Q. I feel like I’m giving up some of my privacy when I feel compelled to answer personal questions. What can I do?

A. Being asked personal questions can be frustrating. After years of being asked questions from A to Z, I don’t think most people set out to be deliberately rude. They just don’t think! Depending on how curious they really are, they may ask you directly, ask someone behind your back, or even persist in trying to obtain an answer from you when one is not forthcoming.

My belief is that you do not owe others an answer just because they chose to ask a question. In childhood many people were socialized to answer any and every question put to them by an adult. Consequently, as adults they tend to answer automatically or to feel guilty if they don’t answer every question. It is high time to get past that!

What can you do? Try a variety of techniques. Deflect unwanted questions with humor. Brainstorm in advance how to respond neutrally without really answering the question. Become adept at changing the subject. If none of those techniques work, and you truly do not want to answer the question, just say something like “I prefer not to discuss that topic.”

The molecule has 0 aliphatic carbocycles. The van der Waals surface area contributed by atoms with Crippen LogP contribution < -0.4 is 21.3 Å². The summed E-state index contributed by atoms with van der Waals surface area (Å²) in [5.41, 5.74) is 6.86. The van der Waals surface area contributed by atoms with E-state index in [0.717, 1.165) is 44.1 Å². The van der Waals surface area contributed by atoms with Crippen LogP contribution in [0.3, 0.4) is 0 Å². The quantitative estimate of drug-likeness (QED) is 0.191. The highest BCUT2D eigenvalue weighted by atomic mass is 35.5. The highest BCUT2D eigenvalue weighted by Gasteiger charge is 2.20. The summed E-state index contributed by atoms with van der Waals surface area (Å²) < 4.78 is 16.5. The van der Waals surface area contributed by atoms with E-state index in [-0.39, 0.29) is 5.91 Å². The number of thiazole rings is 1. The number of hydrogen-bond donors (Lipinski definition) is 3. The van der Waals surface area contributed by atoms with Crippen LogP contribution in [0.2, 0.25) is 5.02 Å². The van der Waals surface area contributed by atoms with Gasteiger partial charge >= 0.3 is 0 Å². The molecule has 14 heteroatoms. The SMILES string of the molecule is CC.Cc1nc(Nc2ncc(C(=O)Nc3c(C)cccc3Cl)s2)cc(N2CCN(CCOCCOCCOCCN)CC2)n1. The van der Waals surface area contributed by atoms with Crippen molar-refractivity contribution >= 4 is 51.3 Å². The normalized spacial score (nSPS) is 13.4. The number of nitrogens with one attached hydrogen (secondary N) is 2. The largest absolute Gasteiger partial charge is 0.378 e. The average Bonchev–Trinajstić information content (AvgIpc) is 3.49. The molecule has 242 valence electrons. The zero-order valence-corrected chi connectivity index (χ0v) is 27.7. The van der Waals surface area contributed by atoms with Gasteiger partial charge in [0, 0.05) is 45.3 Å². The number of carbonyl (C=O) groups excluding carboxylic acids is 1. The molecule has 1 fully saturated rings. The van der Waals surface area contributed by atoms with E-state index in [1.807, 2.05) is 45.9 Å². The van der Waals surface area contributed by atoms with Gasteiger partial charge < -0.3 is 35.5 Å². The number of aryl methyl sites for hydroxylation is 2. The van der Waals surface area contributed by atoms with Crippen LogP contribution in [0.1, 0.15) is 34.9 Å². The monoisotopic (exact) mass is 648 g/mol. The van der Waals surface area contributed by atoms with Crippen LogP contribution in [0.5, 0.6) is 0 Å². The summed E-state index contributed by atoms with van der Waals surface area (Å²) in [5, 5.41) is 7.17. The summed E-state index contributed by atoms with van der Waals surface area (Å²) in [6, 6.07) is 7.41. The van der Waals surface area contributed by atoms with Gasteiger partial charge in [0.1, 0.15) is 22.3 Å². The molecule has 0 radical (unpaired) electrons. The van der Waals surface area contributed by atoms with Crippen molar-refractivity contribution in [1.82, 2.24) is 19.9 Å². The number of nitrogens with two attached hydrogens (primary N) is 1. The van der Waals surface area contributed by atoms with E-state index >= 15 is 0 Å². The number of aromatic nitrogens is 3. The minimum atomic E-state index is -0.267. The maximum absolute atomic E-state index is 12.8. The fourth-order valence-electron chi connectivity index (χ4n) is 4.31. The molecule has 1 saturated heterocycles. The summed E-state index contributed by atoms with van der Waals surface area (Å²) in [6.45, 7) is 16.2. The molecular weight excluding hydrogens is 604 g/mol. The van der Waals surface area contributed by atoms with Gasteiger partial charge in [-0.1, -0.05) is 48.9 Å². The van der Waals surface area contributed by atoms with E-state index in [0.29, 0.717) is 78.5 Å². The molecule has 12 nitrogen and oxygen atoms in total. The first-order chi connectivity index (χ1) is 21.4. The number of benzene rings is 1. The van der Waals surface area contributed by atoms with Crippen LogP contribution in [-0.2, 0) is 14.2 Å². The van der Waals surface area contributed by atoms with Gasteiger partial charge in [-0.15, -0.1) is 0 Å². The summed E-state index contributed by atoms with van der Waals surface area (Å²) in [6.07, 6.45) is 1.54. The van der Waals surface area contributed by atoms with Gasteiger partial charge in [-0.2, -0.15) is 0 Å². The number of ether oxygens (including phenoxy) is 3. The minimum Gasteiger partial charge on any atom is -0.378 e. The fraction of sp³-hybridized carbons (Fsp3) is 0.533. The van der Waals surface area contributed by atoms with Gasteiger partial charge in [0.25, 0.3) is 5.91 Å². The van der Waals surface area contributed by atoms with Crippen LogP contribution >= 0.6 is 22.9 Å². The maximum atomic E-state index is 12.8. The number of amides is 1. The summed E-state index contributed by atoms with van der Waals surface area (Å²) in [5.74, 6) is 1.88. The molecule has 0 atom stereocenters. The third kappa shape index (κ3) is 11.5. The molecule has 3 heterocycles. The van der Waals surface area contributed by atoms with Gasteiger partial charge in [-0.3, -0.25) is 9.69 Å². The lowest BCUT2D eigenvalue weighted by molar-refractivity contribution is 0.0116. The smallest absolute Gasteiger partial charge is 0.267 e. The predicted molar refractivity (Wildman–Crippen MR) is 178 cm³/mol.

You probably would have difficulty believing some of the questions seminar participants have asked me—most of which are none of their business, although that hasn’t stopped them from asking. Here are a few examples.

Question: Since you are a speaker I suppose you’ll be having a facelift one of these days, right?
Response: I get a temporary facelift every time I smile or laugh, and your question just triggered a laugh. 

Question: Are you wearing makeup on your face?
Response: I was last time I checked but that was before the seminar began. (Where else would I be wearing it?)

Question: How old are you? 
Response: That depends on what age you are talking about. I am younger biologically and psychologically than I am chronologically. 

Question: No, really, how old are you?
Response: As really old as I am.

Question: How come you wear glitzy pins?
Response: Because I enjoy wearing glitzy pins.

Question: Do you believe in sex at your age?
Response: I was unaware that sex was a belief system.

Question: Just what do you do at holidays?
Response: I just be.

And so it goes. Realizing that each person’s brain is as unique as the owner’s thumbprint helps me to avoid becoming defensive, taking things personally, or overreacting. Usually! I suggest you imagine some potential question scenarios in your mind’s eye and craft responses that work for your brain. Rehearse them a few times, and voila, when the situation presents itself you’ll have some ready responses.

 

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